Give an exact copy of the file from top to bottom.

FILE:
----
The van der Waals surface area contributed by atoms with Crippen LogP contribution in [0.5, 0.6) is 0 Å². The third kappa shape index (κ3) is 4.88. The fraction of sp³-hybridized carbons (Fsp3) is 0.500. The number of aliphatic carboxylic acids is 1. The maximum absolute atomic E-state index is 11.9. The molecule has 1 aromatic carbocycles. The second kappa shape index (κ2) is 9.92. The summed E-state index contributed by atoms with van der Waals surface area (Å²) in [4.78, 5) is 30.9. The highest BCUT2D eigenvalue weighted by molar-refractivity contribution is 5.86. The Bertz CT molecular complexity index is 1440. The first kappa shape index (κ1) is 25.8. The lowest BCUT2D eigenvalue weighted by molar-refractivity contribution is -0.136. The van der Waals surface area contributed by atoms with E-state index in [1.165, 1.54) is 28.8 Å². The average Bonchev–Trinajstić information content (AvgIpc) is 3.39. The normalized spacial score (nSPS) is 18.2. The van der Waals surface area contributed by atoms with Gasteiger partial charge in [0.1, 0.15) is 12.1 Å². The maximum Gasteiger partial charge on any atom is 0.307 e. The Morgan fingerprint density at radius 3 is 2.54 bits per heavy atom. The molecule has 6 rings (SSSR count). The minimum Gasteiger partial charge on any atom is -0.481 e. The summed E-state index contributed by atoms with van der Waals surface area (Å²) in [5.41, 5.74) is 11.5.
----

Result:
The van der Waals surface area contributed by atoms with Crippen LogP contribution in [0.5, 0.6) is 0 Å². The third kappa shape index (κ3) is 4.88. The fraction of sp³-hybridized carbons (Fsp3) is 0.500. The number of aliphatic carboxylic acids is 1. The maximum absolute atomic E-state index is 11.9. The molecule has 1 aromatic carbocycles. The second kappa shape index (κ2) is 9.92. The summed E-state index contributed by atoms with van der Waals surface area (Å²) in [4.78, 5) is 30.9. The highest BCUT2D eigenvalue weighted by molar-refractivity contribution is 5.86. The Bertz CT molecular complexity index is 1440. The first kappa shape index (κ1) is 25.8. The lowest BCUT2D eigenvalue weighted by molar-refractivity contribution is -0.136. The van der Waals surface area contributed by atoms with E-state index in [1.165, 1.54) is 28.8 Å². The average Bonchev–Trinajstić information content (AvgIpc) is 3.39. The normalized spacial score (nSPS) is 18.2. The van der Waals surface area contributed by atoms with Gasteiger partial charge in [0.1, 0.15) is 12.1 Å². The maximum Gasteiger partial charge on any atom is 0.307 e. The Morgan fingerprint density at radius 3 is 2.54 bits per heavy atom. The molecule has 6 rings (SSSR count). The minimum Gasteiger partial charge on any atom is -0.481 e. The summed E-state index contributed by atoms with van der Waals surface area (Å²) in [5.41, 5.74) is 11.5.